Published online by Cambridge University Press: 06 May 2016
Apathy has been reported as a possible adverse effect of deep brain stimulation of the subthalamic nucleus (STN-DBS). We investigated the prevalence and severity of apathy in 22 patients with Parkinson’s disease (PD) who underwent STN-DBS, as well as the effects of apathy on quality of life (QOL).
All patients were assessed with the Lille Apathy Rating Scale (LARS), the Apathy Scale (AS), and the Parkinson’s Disease Questionnaire and were compared to a control group of 38 patients on pharmacotherapy alone.
There were no significant differences in the prevalence or severity of apathy between patients who had undergone STN-DBS and those on pharmacotherapy alone. Significant correlations were observed between poorer QOL and degree of apathy, as measured by the LARS (p<0.001) and the AS (p=0.021). PD-related disability also correlated with both apathy ratings (p<0.001 and p=0.017, respectively).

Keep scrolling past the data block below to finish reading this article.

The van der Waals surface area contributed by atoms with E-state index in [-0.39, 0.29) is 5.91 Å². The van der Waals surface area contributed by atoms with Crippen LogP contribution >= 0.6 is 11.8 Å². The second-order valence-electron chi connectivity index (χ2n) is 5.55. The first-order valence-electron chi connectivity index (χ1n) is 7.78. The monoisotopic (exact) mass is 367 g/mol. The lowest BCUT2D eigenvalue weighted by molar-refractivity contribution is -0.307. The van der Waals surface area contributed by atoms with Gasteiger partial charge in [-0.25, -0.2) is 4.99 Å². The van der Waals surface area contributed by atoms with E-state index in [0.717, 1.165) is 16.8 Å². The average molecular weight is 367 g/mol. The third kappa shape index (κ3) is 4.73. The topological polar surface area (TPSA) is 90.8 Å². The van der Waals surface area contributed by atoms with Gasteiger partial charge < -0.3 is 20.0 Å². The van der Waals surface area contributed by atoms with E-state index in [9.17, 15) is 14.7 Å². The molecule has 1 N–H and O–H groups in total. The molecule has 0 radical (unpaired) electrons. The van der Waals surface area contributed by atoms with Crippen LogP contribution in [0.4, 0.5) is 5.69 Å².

Our findings suggest that STN-DBS is not necessarily associated with apathy in the PD population; however, more severe apathy appears to be associated with a higher level of disability due to PD and worse QOL, but no other clinico-demographic characteristics.
The authors would like to thank all the participants who gave up their time to take part in this study. Gratitude is also expressed to Mrs. Lesley Roberts for support during the development and write-up of this project, and to Mr Sayeed Haque, Mr. Roger Holder, and Mrs. Andrea Roalfe for their help with the statistical analyses.
The abstract of the present article was presented at the XXVII British Neuropsychiatry Association Annual General Meeting, London, February 4–6, 2015.